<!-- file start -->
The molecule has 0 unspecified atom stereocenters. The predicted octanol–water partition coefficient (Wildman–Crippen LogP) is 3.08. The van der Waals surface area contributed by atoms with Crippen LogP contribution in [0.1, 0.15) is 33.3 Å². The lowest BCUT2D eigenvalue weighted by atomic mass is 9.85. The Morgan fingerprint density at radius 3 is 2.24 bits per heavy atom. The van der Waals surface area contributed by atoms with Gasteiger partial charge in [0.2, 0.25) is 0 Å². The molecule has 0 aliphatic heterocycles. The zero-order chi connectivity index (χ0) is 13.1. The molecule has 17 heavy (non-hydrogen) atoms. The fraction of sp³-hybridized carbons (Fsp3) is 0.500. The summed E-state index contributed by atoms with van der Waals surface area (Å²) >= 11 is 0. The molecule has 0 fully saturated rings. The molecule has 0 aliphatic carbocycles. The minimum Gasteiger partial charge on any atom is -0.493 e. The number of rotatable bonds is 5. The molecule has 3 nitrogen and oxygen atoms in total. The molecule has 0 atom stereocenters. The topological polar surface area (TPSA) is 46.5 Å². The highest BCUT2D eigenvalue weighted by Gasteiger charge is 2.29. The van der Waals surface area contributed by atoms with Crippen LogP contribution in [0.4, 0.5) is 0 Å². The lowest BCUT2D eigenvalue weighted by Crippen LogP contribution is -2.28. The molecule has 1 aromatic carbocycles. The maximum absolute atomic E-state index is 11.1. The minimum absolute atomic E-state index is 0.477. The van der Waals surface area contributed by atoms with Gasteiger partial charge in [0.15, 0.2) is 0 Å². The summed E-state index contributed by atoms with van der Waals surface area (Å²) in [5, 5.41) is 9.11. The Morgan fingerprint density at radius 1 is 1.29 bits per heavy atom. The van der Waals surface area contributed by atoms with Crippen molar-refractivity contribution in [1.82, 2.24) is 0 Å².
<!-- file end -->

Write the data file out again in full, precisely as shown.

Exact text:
The molecule has 0 unspecified atom stereocenters. The predicted octanol–water partition coefficient (Wildman–Crippen LogP) is 3.08. The van der Waals surface area contributed by atoms with Crippen LogP contribution in [0.1, 0.15) is 33.3 Å². The lowest BCUT2D eigenvalue weighted by atomic mass is 9.85. The Morgan fingerprint density at radius 3 is 2.24 bits per heavy atom. The van der Waals surface area contributed by atoms with Gasteiger partial charge in [0.2, 0.25) is 0 Å². The molecule has 0 aliphatic heterocycles. The zero-order chi connectivity index (χ0) is 13.1. The molecule has 17 heavy (non-hydrogen) atoms. The fraction of sp³-hybridized carbons (Fsp3) is 0.500. The summed E-state index contributed by atoms with van der Waals surface area (Å²) >= 11 is 0. The molecule has 0 fully saturated rings. The molecule has 0 aliphatic carbocycles. The minimum Gasteiger partial charge on any atom is -0.493 e. The number of rotatable bonds is 5. The molecule has 3 nitrogen and oxygen atoms in total. The molecule has 0 atom stereocenters. The topological polar surface area (TPSA) is 46.5 Å². The highest BCUT2D eigenvalue weighted by Gasteiger charge is 2.29. The van der Waals surface area contributed by atoms with Crippen LogP contribution in [0.4, 0.5) is 0 Å². The lowest BCUT2D eigenvalue weighted by Crippen LogP contribution is -2.28. The molecule has 1 aromatic carbocycles. The maximum absolute atomic E-state index is 11.1. The minimum absolute atomic E-state index is 0.477. The van der Waals surface area contributed by atoms with Gasteiger partial charge in [0.15, 0.2) is 0 Å². The summed E-state index contributed by atoms with van der Waals surface area (Å²) in [5, 5.41) is 9.11. The Morgan fingerprint density at radius 1 is 1.29 bits per heavy atom. The van der Waals surface area contributed by atoms with Crippen molar-refractivity contribution in [1.82, 2.24) is 0 Å².